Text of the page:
Anyways, so since we live in colorado I was worried about the cold temperatures, it is not uncommon for temperatures to drop well below 0 degrees F on a nightly basis. The chicken is living in what is essentially a bookshelf with a door (no insulation, and drafty) I convinced the roommate to dull out the cash for a heat lamp (met with much complaining on how expensive the chicken is, but it is apparently too dear to her to part with). Temps have been the lowest thus far this week (roommates out of town, guess who is stuck watching the chicken?) the chicken screams at night (I know because its coop is right outside my bedroom window) I'm guessing this is for the cold, but would appreciate some insight.

    And now for the kicker, the chicken was bald on its back when my roommate first got it in late summer. It's feathers regrew in the fall, but over the last few days she has been pulling them out again, this time it's the feathers around her wings. She screams at night BAAAAAAAWWWWWWW WWWWWWK BRRRRAAAAAAAAAWK. And she is currently eating a diet that is 99% white rice, plus whatever table scraps I throw in for her ( vegi tops, fruit peels and stuff) the white rice is not my idea, my roommate insisted that it was "chicken food"

    My question is, can this solitary chicken who lives in a bookshelf on a sheet of ice and eats a diet of white rice possibly survive?

    Are the loss/plucking of feathers a sign of disease? Lice or dietary problems? I know the coop has not been cleaned out once since it was built. And she has only laid one tiny egg since October. She is a few years old I believe.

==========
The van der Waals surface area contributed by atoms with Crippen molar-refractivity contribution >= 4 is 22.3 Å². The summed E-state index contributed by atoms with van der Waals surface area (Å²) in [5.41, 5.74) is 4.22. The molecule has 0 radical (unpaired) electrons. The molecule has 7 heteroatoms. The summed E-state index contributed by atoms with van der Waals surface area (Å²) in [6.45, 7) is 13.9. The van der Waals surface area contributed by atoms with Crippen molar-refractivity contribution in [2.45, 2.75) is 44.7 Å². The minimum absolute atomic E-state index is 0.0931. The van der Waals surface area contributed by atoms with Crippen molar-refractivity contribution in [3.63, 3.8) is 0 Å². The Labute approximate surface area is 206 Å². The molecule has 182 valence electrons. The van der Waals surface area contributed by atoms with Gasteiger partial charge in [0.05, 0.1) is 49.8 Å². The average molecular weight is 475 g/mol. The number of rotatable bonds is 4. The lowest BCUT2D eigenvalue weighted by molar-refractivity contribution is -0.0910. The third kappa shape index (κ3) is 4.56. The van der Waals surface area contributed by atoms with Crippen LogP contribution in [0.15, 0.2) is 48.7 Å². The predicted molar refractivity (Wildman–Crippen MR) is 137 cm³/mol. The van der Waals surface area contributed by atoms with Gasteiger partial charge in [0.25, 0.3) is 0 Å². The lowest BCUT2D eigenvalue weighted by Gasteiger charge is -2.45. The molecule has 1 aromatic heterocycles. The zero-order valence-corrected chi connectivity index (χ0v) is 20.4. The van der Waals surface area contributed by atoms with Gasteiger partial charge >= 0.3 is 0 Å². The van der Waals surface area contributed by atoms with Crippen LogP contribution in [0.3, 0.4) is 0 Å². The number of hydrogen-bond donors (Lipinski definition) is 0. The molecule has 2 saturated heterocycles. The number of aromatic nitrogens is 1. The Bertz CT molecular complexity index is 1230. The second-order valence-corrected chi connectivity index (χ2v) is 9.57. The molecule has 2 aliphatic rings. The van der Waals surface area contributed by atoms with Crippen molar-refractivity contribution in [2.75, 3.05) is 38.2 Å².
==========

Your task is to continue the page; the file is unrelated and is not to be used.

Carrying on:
And does anyone know if the same animal abuse laws that apply to pets like cats and dogs also apply to chickens? I've heard from various people that because they are livestock they don't have the same rules.

    Also if there are any chicken lovers in the northern colorado area who would not be opposed to rescuing a needy chicken in the dead of night while my roommate sleeps I would love to get in touch with you.

    Any advice at all on this situation would be greatly appreciated, I don't think my heart can take watching this animal slowly die. Since it is not my animal i can't legally surrender it to the animal shelter. I'm getting weary of taking care of a pet that's not mine, but I don't have the heart to kill and eat it.
  2. 15shenyl

    15shenyl Chillin' With My Peeps

    Jul 14, 2012
    Yakima Washington
    First, you need to go out and buy chicken food, the food has vital things in it that a chicken needs, very important for a older hen. She could have lice or some type of mite, you might want to try to give her a bath, there's great threads all around BYC. She also should have a better coop, you don't want her to freeze to death. I shut my hens in, with two heat lamps and they puff up and cuddle together. You also need to clean the coop, she could get sick if the environment isn't clean enough. And yes, animal abuse laws apply to all live stock too, even chickens, fish, reptiles, any type of animal is applied to the laws. You need to tell your roommate to take very good care of that chicken, if this keeps going on, it could possibly die and you don't want one of your neighbors to make a complaint to the authorities, that could lead to big trouble.